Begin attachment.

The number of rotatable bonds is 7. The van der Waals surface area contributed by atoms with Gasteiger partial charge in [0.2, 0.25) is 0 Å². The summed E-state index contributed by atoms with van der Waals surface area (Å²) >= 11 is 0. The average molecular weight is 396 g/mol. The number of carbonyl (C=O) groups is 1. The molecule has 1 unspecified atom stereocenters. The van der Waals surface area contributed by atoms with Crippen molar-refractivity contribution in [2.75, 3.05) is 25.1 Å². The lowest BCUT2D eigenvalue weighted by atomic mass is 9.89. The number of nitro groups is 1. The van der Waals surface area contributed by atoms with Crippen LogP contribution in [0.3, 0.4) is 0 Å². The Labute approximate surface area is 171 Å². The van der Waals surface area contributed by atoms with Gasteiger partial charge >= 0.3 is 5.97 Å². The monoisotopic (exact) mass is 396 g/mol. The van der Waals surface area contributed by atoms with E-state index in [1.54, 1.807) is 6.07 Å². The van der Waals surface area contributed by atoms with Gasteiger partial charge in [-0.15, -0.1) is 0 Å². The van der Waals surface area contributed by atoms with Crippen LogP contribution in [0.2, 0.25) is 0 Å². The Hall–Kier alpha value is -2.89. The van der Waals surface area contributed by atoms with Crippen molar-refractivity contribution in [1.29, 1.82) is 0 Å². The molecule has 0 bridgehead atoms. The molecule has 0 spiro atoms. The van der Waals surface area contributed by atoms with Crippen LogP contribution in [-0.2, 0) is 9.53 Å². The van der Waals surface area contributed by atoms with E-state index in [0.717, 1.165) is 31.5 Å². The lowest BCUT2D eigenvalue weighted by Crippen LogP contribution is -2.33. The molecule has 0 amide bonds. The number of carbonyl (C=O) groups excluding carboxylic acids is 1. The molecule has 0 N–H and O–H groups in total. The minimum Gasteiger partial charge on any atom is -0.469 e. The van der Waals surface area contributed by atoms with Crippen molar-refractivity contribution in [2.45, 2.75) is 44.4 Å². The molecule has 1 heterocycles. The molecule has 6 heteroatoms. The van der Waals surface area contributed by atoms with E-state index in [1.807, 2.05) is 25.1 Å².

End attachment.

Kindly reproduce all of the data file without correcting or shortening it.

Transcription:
The number of rotatable bonds is 7. The van der Waals surface area contributed by atoms with Gasteiger partial charge in [0.2, 0.25) is 0 Å². The summed E-state index contributed by atoms with van der Waals surface area (Å²) >= 11 is 0. The average molecular weight is 396 g/mol. The number of carbonyl (C=O) groups is 1. The molecule has 1 unspecified atom stereocenters. The van der Waals surface area contributed by atoms with Crippen molar-refractivity contribution in [2.75, 3.05) is 25.1 Å². The lowest BCUT2D eigenvalue weighted by atomic mass is 9.89. The number of nitro groups is 1. The van der Waals surface area contributed by atoms with Crippen LogP contribution in [0.3, 0.4) is 0 Å². The Labute approximate surface area is 171 Å². The van der Waals surface area contributed by atoms with Gasteiger partial charge >= 0.3 is 5.97 Å². The monoisotopic (exact) mass is 396 g/mol. The van der Waals surface area contributed by atoms with E-state index in [1.54, 1.807) is 6.07 Å². The van der Waals surface area contributed by atoms with Gasteiger partial charge in [-0.15, -0.1) is 0 Å². The van der Waals surface area contributed by atoms with Crippen LogP contribution in [0.2, 0.25) is 0 Å². The Hall–Kier alpha value is -2.89. The van der Waals surface area contributed by atoms with Crippen molar-refractivity contribution in [1.29, 1.82) is 0 Å². The molecule has 0 bridgehead atoms. The molecule has 0 spiro atoms. The van der Waals surface area contributed by atoms with Crippen LogP contribution in [-0.2, 0) is 9.53 Å². The van der Waals surface area contributed by atoms with E-state index in [0.717, 1.165) is 31.5 Å². The lowest BCUT2D eigenvalue weighted by Crippen LogP contribution is -2.33. The molecule has 0 amide bonds. The number of carbonyl (C=O) groups excluding carboxylic acids is 1. The molecule has 0 N–H and O–H groups in total. The minimum Gasteiger partial charge on any atom is -0.469 e. The van der Waals surface area contributed by atoms with Crippen molar-refractivity contribution in [2.45, 2.75) is 44.4 Å². The molecule has 1 heterocycles. The molecule has 6 heteroatoms. The van der Waals surface area contributed by atoms with E-state index in [1.807, 2.05) is 25.1 Å².